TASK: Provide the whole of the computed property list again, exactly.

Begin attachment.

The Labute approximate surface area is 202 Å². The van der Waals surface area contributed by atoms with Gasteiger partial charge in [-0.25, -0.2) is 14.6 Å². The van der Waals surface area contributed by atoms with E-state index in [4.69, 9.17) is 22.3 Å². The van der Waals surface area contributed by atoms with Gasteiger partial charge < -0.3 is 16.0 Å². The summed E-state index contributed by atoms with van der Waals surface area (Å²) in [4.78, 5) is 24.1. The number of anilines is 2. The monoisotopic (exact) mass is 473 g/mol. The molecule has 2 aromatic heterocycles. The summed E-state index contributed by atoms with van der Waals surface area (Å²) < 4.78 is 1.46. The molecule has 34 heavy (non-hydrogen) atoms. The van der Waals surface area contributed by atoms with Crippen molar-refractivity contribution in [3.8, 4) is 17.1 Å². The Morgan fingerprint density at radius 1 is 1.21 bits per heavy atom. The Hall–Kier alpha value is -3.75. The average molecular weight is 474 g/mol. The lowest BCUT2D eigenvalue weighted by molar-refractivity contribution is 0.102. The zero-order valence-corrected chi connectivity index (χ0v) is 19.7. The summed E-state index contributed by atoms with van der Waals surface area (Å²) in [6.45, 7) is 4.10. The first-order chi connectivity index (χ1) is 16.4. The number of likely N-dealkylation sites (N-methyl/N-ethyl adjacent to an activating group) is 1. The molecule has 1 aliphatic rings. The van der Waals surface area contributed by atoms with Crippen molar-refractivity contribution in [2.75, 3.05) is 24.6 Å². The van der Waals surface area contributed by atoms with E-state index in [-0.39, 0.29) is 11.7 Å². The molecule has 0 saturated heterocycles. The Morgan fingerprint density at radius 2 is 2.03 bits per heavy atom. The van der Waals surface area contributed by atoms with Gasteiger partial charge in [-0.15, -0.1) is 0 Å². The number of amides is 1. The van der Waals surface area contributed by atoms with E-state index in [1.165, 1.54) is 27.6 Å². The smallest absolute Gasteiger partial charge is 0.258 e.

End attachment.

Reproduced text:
The Labute approximate surface area is 202 Å². The van der Waals surface area contributed by atoms with Gasteiger partial charge in [-0.25, -0.2) is 14.6 Å². The van der Waals surface area contributed by atoms with E-state index in [4.69, 9.17) is 22.3 Å². The van der Waals surface area contributed by atoms with Gasteiger partial charge < -0.3 is 16.0 Å². The summed E-state index contributed by atoms with van der Waals surface area (Å²) in [4.78, 5) is 24.1. The number of anilines is 2. The monoisotopic (exact) mass is 473 g/mol. The molecule has 2 aromatic heterocycles. The summed E-state index contributed by atoms with van der Waals surface area (Å²) < 4.78 is 1.46. The molecule has 34 heavy (non-hydrogen) atoms. The van der Waals surface area contributed by atoms with Crippen molar-refractivity contribution in [3.8, 4) is 17.1 Å². The Morgan fingerprint density at radius 1 is 1.21 bits per heavy atom. The Hall–Kier alpha value is -3.75. The average molecular weight is 474 g/mol. The lowest BCUT2D eigenvalue weighted by molar-refractivity contribution is 0.102. The zero-order valence-corrected chi connectivity index (χ0v) is 19.7. The summed E-state index contributed by atoms with van der Waals surface area (Å²) in [6.45, 7) is 4.10. The first-order chi connectivity index (χ1) is 16.4. The number of likely N-dealkylation sites (N-methyl/N-ethyl adjacent to an activating group) is 1. The molecule has 1 aliphatic rings. The van der Waals surface area contributed by atoms with Crippen molar-refractivity contribution in [2.75, 3.05) is 24.6 Å². The van der Waals surface area contributed by atoms with E-state index in [-0.39, 0.29) is 11.7 Å². The molecule has 0 saturated heterocycles. The Morgan fingerprint density at radius 2 is 2.03 bits per heavy atom. The van der Waals surface area contributed by atoms with Gasteiger partial charge in [-0.15, -0.1) is 0 Å². The number of amides is 1. The van der Waals surface area contributed by atoms with E-state index in [1.165, 1.54) is 27.6 Å². The smallest absolute Gasteiger partial charge is 0.258 e.